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I've looked at the pickle documentation, but I don't understand where pickle is useful.

What are some common use-cases for pickle?

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I have Googled something similar, but Google is not smart enough to tell me how can a certain module help me. I know how to use pickle, but what I want to know is in what scenario other people use it. –  satoru Aug 9 '10 at 9:38
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There's nothing wrong with this question. –  FogleBird Aug 9 '10 at 13:25
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Upvote. Questions like these are very important on Stackoverflow. –  Chris Dutrow Apr 18 '12 at 21:26
    
Looks like someone downvoted this question? So I upvote it. :D –  Deqing Aug 23 at 7:09

5 Answers 5

up vote 24 down vote accepted

Some uses that I have come across:

1) saving a program's state data to disk so that it can carry on where it left off when restarted (persistence)

2) sending python data over a TCP connection in a multi-core or distributed system (marshalling)

3) storing python objects in a database

4) converting an arbitrary python object to a string so that it can be used as a dictionary key (e.g. for caching & memoization).

There are some issues with the last one - two identical objects can be pickled and result in different strings - or even the same object pickled twice can have different representations. This is because the pickle can include reference count information.

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One should not transfer pickled objects over network or other untrusted channels, unless the pickled data is carefully secured against manipulation. The pickle documentation explicitly warns to never unpickle data from untrusted or unauthenticated sources. –  lunaryorn Aug 9 '10 at 13:12
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@lunaryorn: good point. If you are going to transfer pickled data between machines then use a secure channel such as SSL or SSH tunnelling. –  Dave Kirby Aug 9 '10 at 14:20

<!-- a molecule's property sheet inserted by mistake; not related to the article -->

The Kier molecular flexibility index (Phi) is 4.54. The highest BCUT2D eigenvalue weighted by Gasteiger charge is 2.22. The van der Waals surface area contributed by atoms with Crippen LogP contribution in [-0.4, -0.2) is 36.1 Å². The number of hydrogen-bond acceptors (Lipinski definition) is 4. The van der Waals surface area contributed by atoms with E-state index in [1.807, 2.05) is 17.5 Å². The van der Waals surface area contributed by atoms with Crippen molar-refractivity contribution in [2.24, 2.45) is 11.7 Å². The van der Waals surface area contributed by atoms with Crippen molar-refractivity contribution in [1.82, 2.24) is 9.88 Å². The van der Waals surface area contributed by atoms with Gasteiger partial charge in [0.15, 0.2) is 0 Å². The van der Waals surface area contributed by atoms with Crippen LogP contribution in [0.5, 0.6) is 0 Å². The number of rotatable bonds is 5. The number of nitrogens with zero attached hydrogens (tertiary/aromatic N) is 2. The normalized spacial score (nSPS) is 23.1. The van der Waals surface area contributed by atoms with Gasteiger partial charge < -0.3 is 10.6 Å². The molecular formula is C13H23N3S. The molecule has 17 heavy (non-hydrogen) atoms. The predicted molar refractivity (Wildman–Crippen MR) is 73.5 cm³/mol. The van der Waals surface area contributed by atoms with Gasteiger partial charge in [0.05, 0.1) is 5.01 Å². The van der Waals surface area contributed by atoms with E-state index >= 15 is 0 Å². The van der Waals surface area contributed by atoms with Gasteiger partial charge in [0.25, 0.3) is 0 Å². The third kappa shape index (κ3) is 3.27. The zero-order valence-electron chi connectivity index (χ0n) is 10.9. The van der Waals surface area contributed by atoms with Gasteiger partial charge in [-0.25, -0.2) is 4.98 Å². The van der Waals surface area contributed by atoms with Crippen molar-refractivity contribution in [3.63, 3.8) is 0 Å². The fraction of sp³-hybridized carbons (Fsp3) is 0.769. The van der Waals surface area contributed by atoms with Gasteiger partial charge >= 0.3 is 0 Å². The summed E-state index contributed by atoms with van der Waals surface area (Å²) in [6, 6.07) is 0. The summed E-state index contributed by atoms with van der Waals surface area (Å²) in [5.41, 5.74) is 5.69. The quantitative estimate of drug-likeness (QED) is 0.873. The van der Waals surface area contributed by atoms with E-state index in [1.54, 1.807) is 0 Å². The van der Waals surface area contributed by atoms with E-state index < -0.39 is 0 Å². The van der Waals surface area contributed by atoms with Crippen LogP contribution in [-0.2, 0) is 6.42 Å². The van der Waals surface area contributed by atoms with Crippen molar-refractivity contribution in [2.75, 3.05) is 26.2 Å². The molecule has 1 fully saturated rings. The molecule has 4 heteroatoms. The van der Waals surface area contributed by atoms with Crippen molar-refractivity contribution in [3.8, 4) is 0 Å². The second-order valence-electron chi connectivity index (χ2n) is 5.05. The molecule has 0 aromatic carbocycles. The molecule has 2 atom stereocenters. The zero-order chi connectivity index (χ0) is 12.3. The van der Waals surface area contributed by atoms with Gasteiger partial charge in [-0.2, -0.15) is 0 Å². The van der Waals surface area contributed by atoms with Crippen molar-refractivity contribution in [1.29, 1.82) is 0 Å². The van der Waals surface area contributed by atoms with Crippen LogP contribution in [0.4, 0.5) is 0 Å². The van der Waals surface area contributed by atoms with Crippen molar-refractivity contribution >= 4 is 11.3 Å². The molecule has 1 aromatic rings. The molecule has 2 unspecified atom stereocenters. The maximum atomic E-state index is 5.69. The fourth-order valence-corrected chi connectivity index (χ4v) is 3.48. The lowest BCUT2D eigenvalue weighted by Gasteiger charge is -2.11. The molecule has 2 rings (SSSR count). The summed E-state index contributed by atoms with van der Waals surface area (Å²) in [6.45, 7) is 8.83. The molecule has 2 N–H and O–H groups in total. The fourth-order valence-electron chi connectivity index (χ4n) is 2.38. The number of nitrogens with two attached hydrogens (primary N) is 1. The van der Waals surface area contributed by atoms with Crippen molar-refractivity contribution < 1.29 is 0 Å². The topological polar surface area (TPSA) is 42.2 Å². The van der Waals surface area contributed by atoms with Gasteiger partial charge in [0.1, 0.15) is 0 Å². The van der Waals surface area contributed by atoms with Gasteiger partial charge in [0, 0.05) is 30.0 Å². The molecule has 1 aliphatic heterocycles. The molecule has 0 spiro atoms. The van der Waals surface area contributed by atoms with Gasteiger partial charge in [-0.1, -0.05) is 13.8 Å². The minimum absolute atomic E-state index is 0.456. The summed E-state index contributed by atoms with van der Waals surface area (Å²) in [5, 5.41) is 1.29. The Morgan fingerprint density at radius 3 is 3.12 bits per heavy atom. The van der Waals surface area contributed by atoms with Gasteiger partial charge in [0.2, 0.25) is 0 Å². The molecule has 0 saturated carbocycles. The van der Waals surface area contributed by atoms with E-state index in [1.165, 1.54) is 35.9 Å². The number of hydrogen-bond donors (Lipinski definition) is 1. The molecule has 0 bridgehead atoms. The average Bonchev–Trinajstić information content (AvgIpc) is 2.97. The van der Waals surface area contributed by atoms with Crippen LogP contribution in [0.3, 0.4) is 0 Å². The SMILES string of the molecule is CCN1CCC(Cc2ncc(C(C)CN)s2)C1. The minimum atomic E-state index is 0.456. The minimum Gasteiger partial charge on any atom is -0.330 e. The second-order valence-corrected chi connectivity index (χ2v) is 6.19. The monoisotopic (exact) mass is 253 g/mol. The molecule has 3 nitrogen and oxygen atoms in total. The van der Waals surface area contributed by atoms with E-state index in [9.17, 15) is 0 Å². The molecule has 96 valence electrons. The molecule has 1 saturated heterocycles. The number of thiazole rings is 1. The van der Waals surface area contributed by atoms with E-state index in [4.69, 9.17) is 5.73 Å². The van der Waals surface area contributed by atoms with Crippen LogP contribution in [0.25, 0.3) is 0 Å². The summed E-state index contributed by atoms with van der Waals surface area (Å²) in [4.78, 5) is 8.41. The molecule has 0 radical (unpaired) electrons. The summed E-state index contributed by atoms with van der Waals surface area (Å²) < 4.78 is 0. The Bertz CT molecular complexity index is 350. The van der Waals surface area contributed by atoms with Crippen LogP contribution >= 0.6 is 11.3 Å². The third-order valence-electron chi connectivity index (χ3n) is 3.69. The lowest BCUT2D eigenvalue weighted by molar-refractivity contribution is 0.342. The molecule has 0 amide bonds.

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Then you are still trusting the endpoint not to exploit you, which may or not be okay, depending on context. –  L̲̳o̲̳̳n̲̳̳g̲̳̳p̲̳o̲̳̳k̲̳̳e̲̳̳ Aug 20 '10 at 17:54

Minimal roundtrip example..

>>> import pickle
>>> a = Anon()
>>> a.foo = 'bar'
>>> pickled = pickle.dumps(a)
>>> unpickled = pickle.loads(pickled)
>>> unpickled.foo
'bar'

Edit: but as for the question of real-world examples of pickling, perhaps the most advanced use of pickling (you'd have to dig quite deep into the source) is ZODB: http://svn.zope.org/

Otherwise, PyPI mentions several: http://pypi.python.org/pypi?:action=search&term=pickle&submit=search

I have personally seen several examples of pickled objects being sent over the network as an easy to use network transfer protocol.

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I have used it in one of my projects. If the app was terminated during it's working (it did a lengthy task and processed lots of data), I needed to save the whole data structure and reload it after the app was run again. I used cPickle for this, as speed was a crucial thing and the size of data was really big.

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To add a real-world example: The Sphinx documentation tool for Python uses pickle to cache parsed documents and cross-references between documents, to speed up subsequent builds of the documentation.

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Pickling is absolutely necessary for distributed and parallel computing.

Say you wanted to do a parallel map-reduce with multiprocessing (or across cluster nodes with pyina), then you need to make sure the function you want to have mapped across the parallel resources will pickle. If it doesn't pickle, you can't send it to the other resources on another process, computer, etc. Also see here for a good example.

To do this, I use dill, which can serialize almost anything in python. Dill also has some good tools for helping you understand what is causing your pickling to fail when your code fails.

And, yes, people use picking to save the state of a calculation, or your ipython session, or whatever.

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